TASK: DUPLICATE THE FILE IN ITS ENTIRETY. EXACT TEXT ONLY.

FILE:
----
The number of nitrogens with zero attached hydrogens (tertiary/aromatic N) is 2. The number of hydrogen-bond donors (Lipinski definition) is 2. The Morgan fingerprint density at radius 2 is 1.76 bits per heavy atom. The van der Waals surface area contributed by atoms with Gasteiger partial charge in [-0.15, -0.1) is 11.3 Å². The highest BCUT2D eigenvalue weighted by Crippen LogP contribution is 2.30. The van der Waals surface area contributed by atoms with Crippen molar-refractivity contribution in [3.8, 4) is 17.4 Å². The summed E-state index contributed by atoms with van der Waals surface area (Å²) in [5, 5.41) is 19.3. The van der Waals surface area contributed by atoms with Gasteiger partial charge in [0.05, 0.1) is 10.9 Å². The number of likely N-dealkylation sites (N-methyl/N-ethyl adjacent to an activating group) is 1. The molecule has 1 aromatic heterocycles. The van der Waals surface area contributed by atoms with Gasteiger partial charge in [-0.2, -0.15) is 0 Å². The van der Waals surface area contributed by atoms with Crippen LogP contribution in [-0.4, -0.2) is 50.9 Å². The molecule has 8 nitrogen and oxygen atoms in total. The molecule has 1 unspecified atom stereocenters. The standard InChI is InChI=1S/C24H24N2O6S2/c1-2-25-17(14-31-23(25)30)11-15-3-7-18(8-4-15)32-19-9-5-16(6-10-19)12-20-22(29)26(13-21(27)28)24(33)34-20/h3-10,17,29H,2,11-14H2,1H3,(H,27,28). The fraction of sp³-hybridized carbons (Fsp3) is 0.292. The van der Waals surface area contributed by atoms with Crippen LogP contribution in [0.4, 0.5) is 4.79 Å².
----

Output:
The number of nitrogens with zero attached hydrogens (tertiary/aromatic N) is 2. The number of hydrogen-bond donors (Lipinski definition) is 2. The Morgan fingerprint density at radius 2 is 1.76 bits per heavy atom. The van der Waals surface area contributed by atoms with Gasteiger partial charge in [-0.15, -0.1) is 11.3 Å². The highest BCUT2D eigenvalue weighted by Crippen LogP contribution is 2.30. The van der Waals surface area contributed by atoms with Crippen molar-refractivity contribution in [3.8, 4) is 17.4 Å². The summed E-state index contributed by atoms with van der Waals surface area (Å²) in [5, 5.41) is 19.3. The van der Waals surface area contributed by atoms with Gasteiger partial charge in [0.05, 0.1) is 10.9 Å². The number of likely N-dealkylation sites (N-methyl/N-ethyl adjacent to an activating group) is 1. The molecule has 1 aromatic heterocycles. The van der Waals surface area contributed by atoms with Gasteiger partial charge in [-0.2, -0.15) is 0 Å². The van der Waals surface area contributed by atoms with Crippen LogP contribution in [-0.4, -0.2) is 50.9 Å². The molecule has 8 nitrogen and oxygen atoms in total. The molecule has 1 unspecified atom stereocenters. The standard InChI is InChI=1S/C24H24N2O6S2/c1-2-25-17(14-31-23(25)30)11-15-3-7-18(8-4-15)32-19-9-5-16(6-10-19)12-20-22(29)26(13-21(27)28)24(33)34-20/h3-10,17,29H,2,11-14H2,1H3,(H,27,28). The fraction of sp³-hybridized carbons (Fsp3) is 0.292. The van der Waals surface area contributed by atoms with Crippen LogP contribution in [0.4, 0.5) is 4.79 Å².